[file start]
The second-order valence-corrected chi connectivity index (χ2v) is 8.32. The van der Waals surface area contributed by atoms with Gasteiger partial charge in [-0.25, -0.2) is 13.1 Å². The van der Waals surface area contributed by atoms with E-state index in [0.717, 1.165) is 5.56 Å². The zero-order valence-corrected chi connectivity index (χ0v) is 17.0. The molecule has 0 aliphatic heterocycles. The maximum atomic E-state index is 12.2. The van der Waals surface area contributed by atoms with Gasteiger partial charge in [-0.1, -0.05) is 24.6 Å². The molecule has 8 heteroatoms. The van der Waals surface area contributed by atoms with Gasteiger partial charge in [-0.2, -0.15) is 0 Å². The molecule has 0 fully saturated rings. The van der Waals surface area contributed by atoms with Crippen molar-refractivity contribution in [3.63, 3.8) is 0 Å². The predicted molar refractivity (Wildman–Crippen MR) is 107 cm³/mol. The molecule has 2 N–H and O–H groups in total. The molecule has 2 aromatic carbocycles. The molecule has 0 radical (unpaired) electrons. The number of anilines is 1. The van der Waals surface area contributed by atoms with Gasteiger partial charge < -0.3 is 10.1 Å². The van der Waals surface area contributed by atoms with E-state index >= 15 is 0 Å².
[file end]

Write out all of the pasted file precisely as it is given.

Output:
The second-order valence-corrected chi connectivity index (χ2v) is 8.32. The van der Waals surface area contributed by atoms with Gasteiger partial charge in [-0.25, -0.2) is 13.1 Å². The van der Waals surface area contributed by atoms with E-state index in [0.717, 1.165) is 5.56 Å². The zero-order valence-corrected chi connectivity index (χ0v) is 17.0. The molecule has 0 aliphatic heterocycles. The maximum atomic E-state index is 12.2. The van der Waals surface area contributed by atoms with Gasteiger partial charge in [-0.1, -0.05) is 24.6 Å². The molecule has 8 heteroatoms. The van der Waals surface area contributed by atoms with Gasteiger partial charge in [-0.2, -0.15) is 0 Å². The molecule has 0 fully saturated rings. The van der Waals surface area contributed by atoms with Crippen molar-refractivity contribution in [3.63, 3.8) is 0 Å². The predicted molar refractivity (Wildman–Crippen MR) is 107 cm³/mol. The molecule has 2 N–H and O–H groups in total. The molecule has 2 aromatic carbocycles. The molecule has 0 radical (unpaired) electrons. The number of anilines is 1. The van der Waals surface area contributed by atoms with Gasteiger partial charge < -0.3 is 10.1 Å². The van der Waals surface area contributed by atoms with E-state index >= 15 is 0 Å².